Same time last year, I was invited by KCLau to share on his platform “KCLau.com: Free Your Monthly Cash Flow through the Power of Debt Consolidation”. That is how I met Isabela, a working mom from a multinational bank in Malaysia. Having to manage 20 staff in the office and 7 kids at home, it was like working 2 jobs at the same time.
She was so busy, she did not have time to manage her own finances. Thankfully since she is a senior manager in a Bank, that means her pay is quite senior too. Unfortunately & fortunately she had to get in contact with me as she’s been troubled by debt problems. What troubled Isabela was the No 1 blind spot in Credit Card that many of us do not know. Especially when you are someone who pays your credit card monthly on time and every time.
So how is it possible if one pays their credit card on time they will still be in debt? She constantly asks this same question over and over – “Why is it that I pay my credit card every month on time but my outstanding debt seems to be getting bigger and bigger?” If you felt the same way before, you need to know how we unravel this blind spot many have missed. And this is the main reason for causing Isabela to be short of RM 5,000 every month. How would you feel if you are short of RM 5,000 every month? Ouch right?
This is what we found out when we sat down with Isabela to understand the severity of her issue. You will notice the main problem was the Loan Repayment which was contributing significantly to her shortage of RM 5,000+ per month (Refer to the diagram above). Can you imagine paying RM 11,000 + per month on your loan repayment? Can you now understand why most people in debt don’t like to face up on their current s**t?
We then dig further as we were curious how it was possible for someone to be paying on time every month on her credit card but the outstanding amount balloon bigger and bigger? This is what we saw. There were 4 credit cards with multiple instalment plans. (Refer to the diagram below). Not too many. I have seen worse, like 10 – 20 cards. For Isabela, some of the cards were tied to recurring payment plans. Nothing out of the ordinary. But they all had 1 thing in common. All the cards had outstanding balances.
I started to organize them to understand how much was she paying every month for each of the cards. This is how it looks (Refer to the diagram below). This was where we found the root cause. I realized she was paying a fixed amount for some of the cards. I knew she was in trouble. As her income couldn’t support all the cards repayment. She was paying on gut feel. Meaning she would pay an average of RM 3,000 per card for 3 of the 4 cards.
Neither was she paying down her balance on the total expenditure for that particular month nor was it covering the whole instalment. For example, you could see in the diagram above, she only pays RM 3,000 for her CIMB Credit Card. However, the monthly instalment came up to RM 2,130 and she was spending RM 3,071 for that particular month. Meaning the payment was short of RM 2,000+ and as a result, she owed her credit card more than before she started that month.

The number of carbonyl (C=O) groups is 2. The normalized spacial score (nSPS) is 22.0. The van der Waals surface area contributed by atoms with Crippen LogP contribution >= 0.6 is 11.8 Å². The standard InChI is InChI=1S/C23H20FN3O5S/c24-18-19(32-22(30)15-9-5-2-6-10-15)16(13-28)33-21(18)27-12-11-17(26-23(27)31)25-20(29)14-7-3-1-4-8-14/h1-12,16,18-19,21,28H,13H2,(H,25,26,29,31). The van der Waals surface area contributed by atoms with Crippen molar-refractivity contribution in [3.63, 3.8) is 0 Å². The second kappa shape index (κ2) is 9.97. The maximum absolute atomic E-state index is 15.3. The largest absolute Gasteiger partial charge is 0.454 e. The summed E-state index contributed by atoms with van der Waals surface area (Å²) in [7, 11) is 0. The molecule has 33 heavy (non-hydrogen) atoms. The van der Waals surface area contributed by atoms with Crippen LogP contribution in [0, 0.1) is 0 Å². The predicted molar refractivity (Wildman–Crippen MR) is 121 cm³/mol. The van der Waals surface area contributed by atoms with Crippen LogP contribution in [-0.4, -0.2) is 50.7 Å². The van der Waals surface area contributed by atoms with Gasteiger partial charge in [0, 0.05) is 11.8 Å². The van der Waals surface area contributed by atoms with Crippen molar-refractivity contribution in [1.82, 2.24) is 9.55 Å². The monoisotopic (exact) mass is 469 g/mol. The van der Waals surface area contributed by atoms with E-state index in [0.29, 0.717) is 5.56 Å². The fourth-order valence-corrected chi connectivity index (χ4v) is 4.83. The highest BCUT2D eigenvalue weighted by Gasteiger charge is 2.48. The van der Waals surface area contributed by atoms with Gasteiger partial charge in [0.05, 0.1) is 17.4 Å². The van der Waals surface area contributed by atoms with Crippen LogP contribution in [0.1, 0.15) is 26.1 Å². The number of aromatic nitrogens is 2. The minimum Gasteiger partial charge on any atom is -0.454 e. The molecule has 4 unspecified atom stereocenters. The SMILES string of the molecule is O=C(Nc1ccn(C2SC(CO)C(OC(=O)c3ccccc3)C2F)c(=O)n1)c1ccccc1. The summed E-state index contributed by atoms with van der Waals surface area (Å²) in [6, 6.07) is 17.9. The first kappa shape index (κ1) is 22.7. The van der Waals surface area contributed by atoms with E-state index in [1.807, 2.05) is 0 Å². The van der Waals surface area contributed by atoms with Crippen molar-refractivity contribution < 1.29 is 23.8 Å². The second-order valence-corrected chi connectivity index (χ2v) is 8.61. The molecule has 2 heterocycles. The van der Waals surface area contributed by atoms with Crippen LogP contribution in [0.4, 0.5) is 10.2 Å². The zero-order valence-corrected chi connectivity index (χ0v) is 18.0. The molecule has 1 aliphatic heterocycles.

This is a very bad habit and 1 of the MAJOR blind spots for credit card users. Let me explain why
First of all, I corrected her by saying that although you pay your cards on time, every time. However, you still need to pay in full the amount spent for that month or else the outstanding will grow out of proportion. You cannot just pay on time without paying in full what you needed to pay.
Secondly, when most people miss the 1st month of their credit card balance (having an outstanding balance), it would not be easy to reconcile what you spent the subsequent months. Hence, when you don’t know what you spend, then you won’t know how much to pay. And this will go on like a vicious cycle.
Thirdly, most people like me who constantly zerorize our credit card outstanding every month will never know about this problem. So when I met many individuals like this coming into my class, it was an eye-opener. It means potentially many more are in a similar situation.
So how do we solve this?
Once we knew what was the contributing problem, we could get to work. In Isabela’s case, we needed to do 2 things
Although she has a housing loan which we can use to consolidate her credit card debts (which is what I have shared with you in the past – How we help James save RM 10,000 per month), there wasn’t much capital appreciation as she bought her properties quite recently.
So we had to use another method, we call it Debt Replacement. This is to replace the higher interest credit card debts with a lower interest loan, if possible, a loan that has lower interest and longer repayment terms. The most ideal will be a ‘reducing balance loan’ instead of a fixed-line loan. (I shared an earlier post HERE)
Within a month, we managed to help Isabela reduce her loan repayment from RM 11,648 to just RM 2,594 monthly. This relief was so great, she couldn’t stop thanking me. Can you imagine suddenly having a big break from not having to pay RM 9,000+ every month? You would be sleeping soundly at night too, right?
So how did we find a loan that is not a housing loan, which is reducing balance in nature? Is there such a thing as a ‘reducing balance’ personal loan? Interestingly, did you know we already have a ‘reducing balance’ car loan? Comment below if you know or ask me so I can share it with you.
*DISCLAIMER – All strategies listed here are not a recommendation nor advice. The article is written purely for the purpose of education and journaling only. The content of this article is an expression of my opinion and should not be taken as professional advice. If you are seeking professional advice, please consult me personally. You should do your own research and/or seek an expert’s advice when overcoming your debt circumstances.